Alan Jones: So basically there’s a whole stack of these proposals for Tasmania, is there not? Because Malcolm Turnbull wanted Tasmania to be the battery of the nation, even though you don’t need the electricity.
Malcolm Crosse: Well, that’s exactly right, and I always say all we can provide is a AAA battery and when do you consider that New South Wales just recently announced a development in the Dubbo region, which is 20 times more than what the whole of Tasmania’s output power is, and this is a new initiative with wind and solar in the Dubbo Western Plains area.
Alan Jones: Malcolm, are Tasmanians aware of this? Are there people prepared to defend the historical cultural and tourism benefits that already derive from these beautiful Central Highlands?
Malcolm Crosse: No. I think I can categorically say that they’re slowly waking up. Because we have it good here in Tasmania and we’re very lucky to live here, and I think it’s hasn’t been that well publicised and now they’re starting to realise that this threat is coming in all forms, not only wind and solar in inappropriate places, and hopefully through you tonight we’ll get the message out a bit further.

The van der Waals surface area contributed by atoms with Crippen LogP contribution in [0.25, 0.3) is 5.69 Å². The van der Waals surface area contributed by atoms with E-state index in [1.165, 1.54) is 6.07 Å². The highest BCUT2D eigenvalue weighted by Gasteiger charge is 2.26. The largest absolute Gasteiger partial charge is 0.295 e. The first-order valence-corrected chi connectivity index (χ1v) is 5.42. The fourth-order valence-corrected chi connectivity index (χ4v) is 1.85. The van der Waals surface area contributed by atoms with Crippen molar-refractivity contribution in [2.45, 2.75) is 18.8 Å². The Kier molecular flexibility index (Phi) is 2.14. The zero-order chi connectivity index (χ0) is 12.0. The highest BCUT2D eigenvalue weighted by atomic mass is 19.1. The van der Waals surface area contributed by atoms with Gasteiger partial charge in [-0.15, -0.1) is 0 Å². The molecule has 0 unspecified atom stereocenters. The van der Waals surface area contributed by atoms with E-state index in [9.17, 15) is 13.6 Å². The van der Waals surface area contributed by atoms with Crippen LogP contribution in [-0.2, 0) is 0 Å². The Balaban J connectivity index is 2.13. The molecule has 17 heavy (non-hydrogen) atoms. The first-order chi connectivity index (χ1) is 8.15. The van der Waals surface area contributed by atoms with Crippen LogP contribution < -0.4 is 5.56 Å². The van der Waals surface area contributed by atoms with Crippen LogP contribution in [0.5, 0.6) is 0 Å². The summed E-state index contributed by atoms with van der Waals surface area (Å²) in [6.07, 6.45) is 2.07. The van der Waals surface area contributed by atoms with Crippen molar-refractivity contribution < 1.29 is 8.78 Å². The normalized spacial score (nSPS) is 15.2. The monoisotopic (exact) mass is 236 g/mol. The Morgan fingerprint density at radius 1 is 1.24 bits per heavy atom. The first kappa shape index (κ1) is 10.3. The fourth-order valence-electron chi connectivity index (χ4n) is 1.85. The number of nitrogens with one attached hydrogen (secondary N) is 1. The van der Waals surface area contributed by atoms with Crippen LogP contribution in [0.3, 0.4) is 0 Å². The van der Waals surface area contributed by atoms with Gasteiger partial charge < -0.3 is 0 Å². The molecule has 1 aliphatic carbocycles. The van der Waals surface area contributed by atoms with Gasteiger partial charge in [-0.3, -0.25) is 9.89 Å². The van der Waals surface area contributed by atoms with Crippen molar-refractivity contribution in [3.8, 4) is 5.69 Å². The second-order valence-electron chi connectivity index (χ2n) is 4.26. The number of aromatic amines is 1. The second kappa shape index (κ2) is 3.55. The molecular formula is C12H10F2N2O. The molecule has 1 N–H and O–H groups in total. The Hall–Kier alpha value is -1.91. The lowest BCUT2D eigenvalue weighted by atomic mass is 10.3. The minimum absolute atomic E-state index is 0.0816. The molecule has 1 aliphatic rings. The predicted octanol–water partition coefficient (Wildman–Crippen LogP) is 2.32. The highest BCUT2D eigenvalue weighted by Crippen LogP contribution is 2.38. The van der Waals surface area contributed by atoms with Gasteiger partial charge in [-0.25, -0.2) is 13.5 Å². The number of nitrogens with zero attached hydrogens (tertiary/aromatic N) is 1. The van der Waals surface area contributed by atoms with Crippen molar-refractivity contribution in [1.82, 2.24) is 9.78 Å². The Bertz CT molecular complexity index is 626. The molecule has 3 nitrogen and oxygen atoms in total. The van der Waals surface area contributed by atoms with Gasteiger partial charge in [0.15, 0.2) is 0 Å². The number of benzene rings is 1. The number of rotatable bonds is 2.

Alan Jones: Malcolm, just one before we go, just one before we go. Do you reckon they’d be remotely interested if they weren’t being paid taxpayers‘ money of $500,000 per turbine?
Malcolm Crosse: Of course not, of course not. That’s right. And the other thing about it is that the land that the 67 turbines are going on are all privately owned by graziers here in Tasmania, very wealthy graziers I might add, and none of them live in the area. They all live in Hobart or away from the paddock that the towers are going on.
Alan Jones: Absolutely. Good on you, Malcolm. Hang in there. Malcolm Crosse from Tasmania. We’ll keep in touch. Another piece of nonsense and your money. Would you be in wind turbines if you could get $500,000 per turbine from the taxpayer?
One of Tasmania’s lucky wind turbine survivors finds a friend.
— STOP THESE THINGS